In the Media
August 30, 2022

How reality capture tech helped Columbia align 60,000 feet of pipe

Matthew Thibault, Associate Editor at Construction Dive recently wrote an article about a case study Avvir did with our customer, Columbia. In this particular project, the Avvir platform let the Massachusetts contractor save three days of inspection, analysis and reporting a week. You can find the original article here.

Avvir and Columbia Construction

Jennifer Wooles, the Director of Virtual Planning and Construction Group at North Reading, Massachusetts-based Columbia Construction, had her work cut out for her.

Ahead of her was a life sciences project that called for 60,000 feet of linear process piping – over 11 miles worth – that had to be installed on a quick time frame. The renovation of the 60,000-square-foot 1980s facility that would be used for vaccine production presented a thorny issue that made it incredibly difficult: The piping was complex, and the Boston-area facility required intense specialization.

A generation comprised of data and plans captured by blueprints and LiDAR scans.
Avvir’s program captures as-built data to compare reality with a job’s original plan. Permission granted by Avvir

Photo: Avvir’s program captures as-built data to compare reality with a job’s original plan.

Jennifer Wooles, the director of the virtual planning and construction group at North Reading, Massachusetts-based Columbia Construction, had her work cut out for her. Ahead of her was a life sciences project that called for 60,000 feet of linear process piping – over 11 miles worth – that had to be installed on a quick time frame. The renovation of the 60,000-square-foot 1980s facility that would be used for vaccine production presented a thorny issue that made it incredibly difficult: The piping was complex, and the Boston-area facility required intense specialization.

In addition, the site included three different processing labs with mezzanines due to all the equipment. Wooles said that because everything was so complex and specialized with the project, there were issues with using traditional methods.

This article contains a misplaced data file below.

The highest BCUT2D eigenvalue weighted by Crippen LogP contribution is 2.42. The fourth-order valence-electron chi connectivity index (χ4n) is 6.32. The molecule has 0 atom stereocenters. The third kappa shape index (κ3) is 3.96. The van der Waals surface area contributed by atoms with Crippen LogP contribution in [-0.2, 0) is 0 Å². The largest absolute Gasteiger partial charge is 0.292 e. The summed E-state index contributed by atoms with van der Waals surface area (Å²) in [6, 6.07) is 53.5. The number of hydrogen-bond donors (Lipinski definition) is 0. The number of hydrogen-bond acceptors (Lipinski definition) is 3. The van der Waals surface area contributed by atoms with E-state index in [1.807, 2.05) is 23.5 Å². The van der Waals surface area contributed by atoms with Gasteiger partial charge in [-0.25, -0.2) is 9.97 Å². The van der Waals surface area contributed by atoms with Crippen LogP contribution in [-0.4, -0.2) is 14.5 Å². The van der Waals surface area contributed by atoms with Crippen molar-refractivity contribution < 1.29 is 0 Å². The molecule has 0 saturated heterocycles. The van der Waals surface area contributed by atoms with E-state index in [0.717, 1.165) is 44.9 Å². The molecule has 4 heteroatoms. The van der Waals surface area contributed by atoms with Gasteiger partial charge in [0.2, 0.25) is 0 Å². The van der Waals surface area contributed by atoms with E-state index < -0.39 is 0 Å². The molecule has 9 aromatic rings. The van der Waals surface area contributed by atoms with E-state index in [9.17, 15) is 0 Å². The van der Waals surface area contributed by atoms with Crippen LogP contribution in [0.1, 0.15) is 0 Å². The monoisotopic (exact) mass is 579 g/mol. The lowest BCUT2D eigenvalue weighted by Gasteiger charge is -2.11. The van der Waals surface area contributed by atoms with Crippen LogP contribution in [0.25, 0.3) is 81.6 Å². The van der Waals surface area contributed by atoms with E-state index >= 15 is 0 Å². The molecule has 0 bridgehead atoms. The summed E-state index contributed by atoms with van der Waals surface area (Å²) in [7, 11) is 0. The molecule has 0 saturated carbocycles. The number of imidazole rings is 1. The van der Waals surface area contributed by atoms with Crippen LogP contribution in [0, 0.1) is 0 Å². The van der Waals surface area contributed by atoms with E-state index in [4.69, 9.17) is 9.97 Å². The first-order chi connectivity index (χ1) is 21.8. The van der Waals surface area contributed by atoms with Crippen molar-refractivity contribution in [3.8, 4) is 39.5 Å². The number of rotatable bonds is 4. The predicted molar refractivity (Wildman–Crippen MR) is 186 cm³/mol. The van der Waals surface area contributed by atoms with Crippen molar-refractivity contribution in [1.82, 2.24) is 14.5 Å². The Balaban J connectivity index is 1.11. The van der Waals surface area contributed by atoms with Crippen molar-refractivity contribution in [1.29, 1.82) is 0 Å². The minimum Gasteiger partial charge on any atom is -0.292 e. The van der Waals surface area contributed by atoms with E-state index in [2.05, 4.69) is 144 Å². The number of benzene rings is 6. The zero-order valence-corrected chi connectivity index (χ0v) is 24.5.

“2D drawings just weren’t cutting it,” Wooles said.

She turned to as-built, reality capture technology from New York City-based Avvir to help with the layering of the piping, starting work with the company in September 2021 and ending in May 2022. The firm’s software, Wooles said, took a heavy burden off of her shoulders.

Once a week, the team would go through the building with a LiDAR scanner, which uses lasers to gather spatial information about a given area. The scans would be sent to Avvir, and then the team and stakeholders would be able to view the finished product —  a combination of the customer-provided models and reality-captured data. The program is capable of viewing the LiDAR scans and the plans together, and can compare the as-built version to the planned version of the build.

Pipes in 3D

Avvir, which bills itself as offering “BIM-focused reality analysis,” counts other contractors such as Skanska, AECOM and DPR as its clients. Wooles’ team used the software to check their build and, particularly, the placement of the pipes. The software can be accurate up to lengths of ⅛ inch, and can tell if the layout of a pipe deviates from the plans in the way it’s installed.

A computer generated image demonstrating how the installation of pipes is going, with several options for pipes out of place.
Avvir’s software can detect how far off a pipe’s placement is from plans.

Columbia also used the software on a second project in Cambridge, Massachusetts. Wooles said that the data helped foster a collaborative environment between the second project’s involved owner and the Columbia team.

“Being able to grab and pull the chart up and show them in the model that, ‘Hey, this is the piping that still has to [be installed],’ that was a huge benefit,” Wooles said.

If you'd like to read the Columbia case study and learn more about how they saved 3 days a week on this project, you can download that here.

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